Because of the NCAA’s long-standing defense of amateurism, college coaches have spent virtually their entire careers in a climate in which paying players was deemed morally wrong. So when coaches throw out accusations, the recipients take it personally because the sport has conditioned those in and around it that it’s a no-no.
Furthermore, Fisher is an ultra-competitive recruiter, just like Saban. And Saban was a friend and former colleague, so the words stung. Before this recruiting cycle, both coaches usually spoke highly and respectfully of each other.
“We’re being accused of inducing players to come to Texas A&M really only using NIL as the inducement,” Bjork said. “Forget about the program, forget about facilities, forget about being coached by a national championship coach, forget about the 2020 season, forget about the (2021) Alabama win. ‘Oh, the only reason they’re choosing A&M is because of inducements.’ So that’s why we’re offended and why we’re defensive about it.
“A lot of people are like ‘Well, just embrace it.’ We’re embracing NIL. We have all kinds of tools in place for our student-athletes, but we’re being accused of inducing players. So that’s the crux of the whole thing where everybody’s agitated.”
Saban, in an appearance on SiriusXM College Sports on Thursday afternoon, apologized for singling out Fisher and Sanders.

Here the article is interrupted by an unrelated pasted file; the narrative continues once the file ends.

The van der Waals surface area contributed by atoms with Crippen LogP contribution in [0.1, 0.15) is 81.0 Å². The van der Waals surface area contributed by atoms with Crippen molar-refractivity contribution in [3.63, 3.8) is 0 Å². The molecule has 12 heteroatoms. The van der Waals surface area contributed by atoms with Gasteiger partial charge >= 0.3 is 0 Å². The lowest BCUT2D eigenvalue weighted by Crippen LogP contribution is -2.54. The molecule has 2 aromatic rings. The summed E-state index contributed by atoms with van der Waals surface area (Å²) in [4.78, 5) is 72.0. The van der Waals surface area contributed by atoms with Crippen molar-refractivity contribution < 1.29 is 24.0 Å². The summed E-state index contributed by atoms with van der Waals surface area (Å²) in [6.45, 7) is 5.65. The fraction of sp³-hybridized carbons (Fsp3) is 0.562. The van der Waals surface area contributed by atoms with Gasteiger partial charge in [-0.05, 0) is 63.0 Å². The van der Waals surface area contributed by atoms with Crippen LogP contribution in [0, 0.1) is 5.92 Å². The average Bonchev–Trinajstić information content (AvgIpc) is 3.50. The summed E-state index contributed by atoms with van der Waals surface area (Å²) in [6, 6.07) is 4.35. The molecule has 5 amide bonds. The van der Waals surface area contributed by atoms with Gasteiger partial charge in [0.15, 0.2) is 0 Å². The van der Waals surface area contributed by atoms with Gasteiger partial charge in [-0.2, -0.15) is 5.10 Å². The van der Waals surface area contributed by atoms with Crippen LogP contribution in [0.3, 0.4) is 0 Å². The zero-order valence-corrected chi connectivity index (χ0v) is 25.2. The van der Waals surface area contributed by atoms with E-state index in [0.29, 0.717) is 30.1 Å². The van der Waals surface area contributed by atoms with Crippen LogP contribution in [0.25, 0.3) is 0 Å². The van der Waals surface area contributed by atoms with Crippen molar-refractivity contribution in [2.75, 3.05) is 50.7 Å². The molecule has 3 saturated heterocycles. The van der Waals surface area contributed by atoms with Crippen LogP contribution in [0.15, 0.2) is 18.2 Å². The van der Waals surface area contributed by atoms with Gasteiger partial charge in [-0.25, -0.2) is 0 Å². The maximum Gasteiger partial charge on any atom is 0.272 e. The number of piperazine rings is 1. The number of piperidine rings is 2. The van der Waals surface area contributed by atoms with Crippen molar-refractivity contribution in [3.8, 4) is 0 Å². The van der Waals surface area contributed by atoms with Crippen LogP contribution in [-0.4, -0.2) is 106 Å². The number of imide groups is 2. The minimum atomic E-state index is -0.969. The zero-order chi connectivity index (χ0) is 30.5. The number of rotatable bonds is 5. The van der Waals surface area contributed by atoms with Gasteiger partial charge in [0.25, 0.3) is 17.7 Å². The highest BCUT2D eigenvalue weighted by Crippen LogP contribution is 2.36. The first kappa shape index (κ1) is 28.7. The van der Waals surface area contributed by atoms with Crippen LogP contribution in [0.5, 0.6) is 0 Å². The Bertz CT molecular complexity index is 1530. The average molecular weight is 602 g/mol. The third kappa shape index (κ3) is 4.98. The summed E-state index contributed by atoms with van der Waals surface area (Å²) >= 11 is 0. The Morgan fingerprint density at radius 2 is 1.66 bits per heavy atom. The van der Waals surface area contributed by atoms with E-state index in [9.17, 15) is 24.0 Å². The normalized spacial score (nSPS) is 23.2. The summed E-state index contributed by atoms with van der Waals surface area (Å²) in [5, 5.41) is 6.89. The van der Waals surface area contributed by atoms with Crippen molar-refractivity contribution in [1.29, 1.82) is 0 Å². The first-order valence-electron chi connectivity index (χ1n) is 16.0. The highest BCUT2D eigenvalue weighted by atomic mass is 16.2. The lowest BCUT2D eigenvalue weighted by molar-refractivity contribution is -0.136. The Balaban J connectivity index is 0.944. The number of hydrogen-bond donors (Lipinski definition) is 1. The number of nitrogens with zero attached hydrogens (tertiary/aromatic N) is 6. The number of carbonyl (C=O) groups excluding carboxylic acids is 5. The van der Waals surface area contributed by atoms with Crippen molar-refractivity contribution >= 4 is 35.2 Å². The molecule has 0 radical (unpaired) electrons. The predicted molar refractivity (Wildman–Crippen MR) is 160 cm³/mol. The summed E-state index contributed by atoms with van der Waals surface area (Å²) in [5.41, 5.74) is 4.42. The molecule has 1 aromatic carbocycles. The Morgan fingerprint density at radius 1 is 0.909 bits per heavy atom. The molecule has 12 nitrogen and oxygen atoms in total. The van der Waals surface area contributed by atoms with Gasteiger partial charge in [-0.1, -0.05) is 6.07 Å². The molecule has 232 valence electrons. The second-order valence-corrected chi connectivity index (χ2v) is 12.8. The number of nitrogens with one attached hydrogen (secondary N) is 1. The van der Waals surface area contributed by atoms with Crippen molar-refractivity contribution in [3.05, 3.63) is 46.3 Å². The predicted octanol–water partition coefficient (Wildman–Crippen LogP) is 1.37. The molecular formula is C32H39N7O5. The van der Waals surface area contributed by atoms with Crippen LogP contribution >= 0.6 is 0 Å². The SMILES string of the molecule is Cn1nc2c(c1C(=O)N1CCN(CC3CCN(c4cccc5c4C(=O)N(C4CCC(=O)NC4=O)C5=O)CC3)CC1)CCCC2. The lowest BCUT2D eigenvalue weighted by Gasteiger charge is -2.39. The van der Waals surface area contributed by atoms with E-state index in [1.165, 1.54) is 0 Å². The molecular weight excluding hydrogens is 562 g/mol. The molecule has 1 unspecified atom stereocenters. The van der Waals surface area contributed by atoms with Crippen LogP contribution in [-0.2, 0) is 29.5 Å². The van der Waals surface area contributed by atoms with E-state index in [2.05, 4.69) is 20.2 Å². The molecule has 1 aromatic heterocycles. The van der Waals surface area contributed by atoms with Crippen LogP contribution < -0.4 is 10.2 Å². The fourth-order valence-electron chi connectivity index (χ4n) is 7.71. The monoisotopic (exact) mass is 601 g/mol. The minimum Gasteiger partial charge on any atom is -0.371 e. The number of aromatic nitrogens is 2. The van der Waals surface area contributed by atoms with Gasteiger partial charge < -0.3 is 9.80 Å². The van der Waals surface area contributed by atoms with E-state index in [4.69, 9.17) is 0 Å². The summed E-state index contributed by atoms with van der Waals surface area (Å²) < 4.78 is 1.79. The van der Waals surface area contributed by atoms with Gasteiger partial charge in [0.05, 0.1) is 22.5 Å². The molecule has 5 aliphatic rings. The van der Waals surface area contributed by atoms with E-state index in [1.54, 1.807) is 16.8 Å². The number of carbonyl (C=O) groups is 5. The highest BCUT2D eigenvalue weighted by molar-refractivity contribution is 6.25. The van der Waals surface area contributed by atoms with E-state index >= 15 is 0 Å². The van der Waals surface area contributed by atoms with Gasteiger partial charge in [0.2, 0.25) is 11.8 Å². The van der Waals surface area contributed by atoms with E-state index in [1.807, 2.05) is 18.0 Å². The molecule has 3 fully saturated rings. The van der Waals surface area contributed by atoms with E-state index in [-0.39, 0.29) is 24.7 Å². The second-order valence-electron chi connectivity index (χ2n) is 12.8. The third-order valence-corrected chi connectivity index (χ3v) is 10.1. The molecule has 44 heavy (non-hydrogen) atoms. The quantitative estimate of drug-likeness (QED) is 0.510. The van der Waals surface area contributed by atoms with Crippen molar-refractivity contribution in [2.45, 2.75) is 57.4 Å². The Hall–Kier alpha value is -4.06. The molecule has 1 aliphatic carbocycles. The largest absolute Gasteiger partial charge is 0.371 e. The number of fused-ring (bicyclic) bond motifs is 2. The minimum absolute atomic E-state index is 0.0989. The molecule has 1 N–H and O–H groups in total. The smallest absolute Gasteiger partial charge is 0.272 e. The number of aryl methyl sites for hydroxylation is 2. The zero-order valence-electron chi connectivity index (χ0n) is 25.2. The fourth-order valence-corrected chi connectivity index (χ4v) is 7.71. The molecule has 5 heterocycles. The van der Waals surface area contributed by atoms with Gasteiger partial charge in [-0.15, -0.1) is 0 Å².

“I should have never really singled anybody out,” Saban said. “That was a mistake and I really apologize for that part of it.”
He later added: “I really wasn’t saying that anybody did anything illegal in using name, image and likeness. I didn’t say that. That was something that was assumed by what I said, which is not really what I meant, nor was what I said. There’s nothing illegal about doing this. It’s the system that allows you to do it and that’s the issue that I have.”
The institution of NIL last summer sparked a massive sea change that’s not even a year old and is still evolving. Coaches and programs are still grappling with its effects. It clearly plays a role in recruiting, yet it’s not fully clear how much because of how new it is and how few of the contracts are publicized.
But it’s here and it’s not changing despite how uncomfortable it makes current coaches. Both Fisher and Saban have said they are not against NIL, but both are asking for a national law that may never come. Saban, in his radio interview, raised issue with collectives because of competitive balance, but that idea seems laughable considering the resource gap between programs like Alabama, Clemson, Ohio State, Texas and Texas A&M and programs like Akron, New Mexico State and Rice, which are purportedly in the same subdivision of football but have just a fraction of the budget as the big boys.
College football coaches are used to being in control of everything and this is largely out of their control, so embracing it is difficult to stomach. But transparency would help.
Maybe there will come a time when all the contracts are announced and out in the open and everybody knows what everyone else is doing. Maybe not.
In the meantime, enjoy the show and mark your calendar for Oct. 8 when Texas A&M visits Alabama. It’ll be a doozy.
(Photo: Maria Lysaker / USA Today)